Wednesday, December 22, 2010

The Egg and I: 1. The Self-Made Man

"Forming an embryo is the hardest thing you will ever do."
[Gilbert, 2000]

[Slide 1 Making of a Baby 1 PPT]

The prodigious task of the embryo as it labors to continuously remold itself on the fly up to the moment it emerges from the womb is surely one of the most phenomenal undertakings in the universe. Hidden by the womb, the embryo constructs all of its body parts using a molecular toolkit that is far too small to observe with the naked eye. The complexity of its task is likely unrivaled on earth.

The embryo, however, is not left to do it all entirely on its own. The mother, in addition to providing the essential building blocks to make fats, sugars, and proteins, has also carefully stocked the maternal egg with “messages”, as it were, which contain the instructions for making the first proteins, several of which in turn will be used to generate the next set of recipes.

These messages are in the form of messenger RNA (mRNA). The messages themselves are copied from the “Book of Life” which is encoded in the DNA [Slide 5 DNA-Primer-PPT-03]. We can think of the DNA as a library, with each book representing one of the genes from which proteins are ultimately made.{See: "It’s a DNA World Baby" for details.}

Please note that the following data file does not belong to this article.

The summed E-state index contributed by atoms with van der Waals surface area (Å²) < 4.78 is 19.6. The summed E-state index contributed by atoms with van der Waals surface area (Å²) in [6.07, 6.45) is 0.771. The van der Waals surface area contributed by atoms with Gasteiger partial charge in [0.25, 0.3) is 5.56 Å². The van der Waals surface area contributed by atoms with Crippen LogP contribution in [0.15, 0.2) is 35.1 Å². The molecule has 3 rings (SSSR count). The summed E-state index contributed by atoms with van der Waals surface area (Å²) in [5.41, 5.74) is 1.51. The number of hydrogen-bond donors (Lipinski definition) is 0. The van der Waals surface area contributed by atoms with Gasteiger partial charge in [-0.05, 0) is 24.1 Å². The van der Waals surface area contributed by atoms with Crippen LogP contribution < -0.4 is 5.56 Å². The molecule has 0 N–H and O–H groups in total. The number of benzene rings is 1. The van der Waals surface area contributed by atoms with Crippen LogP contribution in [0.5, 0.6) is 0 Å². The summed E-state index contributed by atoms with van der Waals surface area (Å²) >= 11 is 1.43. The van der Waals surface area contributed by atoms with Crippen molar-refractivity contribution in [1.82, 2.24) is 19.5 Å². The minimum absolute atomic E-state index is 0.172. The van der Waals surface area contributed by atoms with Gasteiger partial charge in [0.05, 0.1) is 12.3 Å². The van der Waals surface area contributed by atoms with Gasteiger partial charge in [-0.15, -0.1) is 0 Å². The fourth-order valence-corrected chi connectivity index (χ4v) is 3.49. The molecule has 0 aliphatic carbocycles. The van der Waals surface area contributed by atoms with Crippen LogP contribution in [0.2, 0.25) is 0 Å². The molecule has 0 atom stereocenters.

The set of messages that the mother has bequeathed to the single-celled zygote, the outcome of its parents desire, is enough to initiate within the zygote a process that will eventually lead to an adult human, a complex being possessing 100 trillion cells. If this is not a miracle, it is hard to fathom what qualifies. Despite this, expectant parents have good reason to believe their child will be born healthy.

These mRNA’s are provided by nurse cells, which “attend” the eggs much like servants in a queen’s retinue.[Slide here] Already in the egg at the time of fertilization are the instructions for determining the axial polarities of the future embryo which will determine where the head and tail will go, where the spinal cord and gut will go, where the heart and liver will go. Surprisingly few genes make the decisions that will specify the body plan axes for all bilateral organisms – from fruit fly to human. While there are differences between fruit fly and man they are largely just variations on a master plan for development of bilateral organisms formulated over 500 million years ago. So “thoroughly modern man” may not be so modern after all. We shall see time and again how the embryos of man and his fellow mammals use the same basic molecular tool kit to fashion themselves, surely evidence of the oneness of life on earth.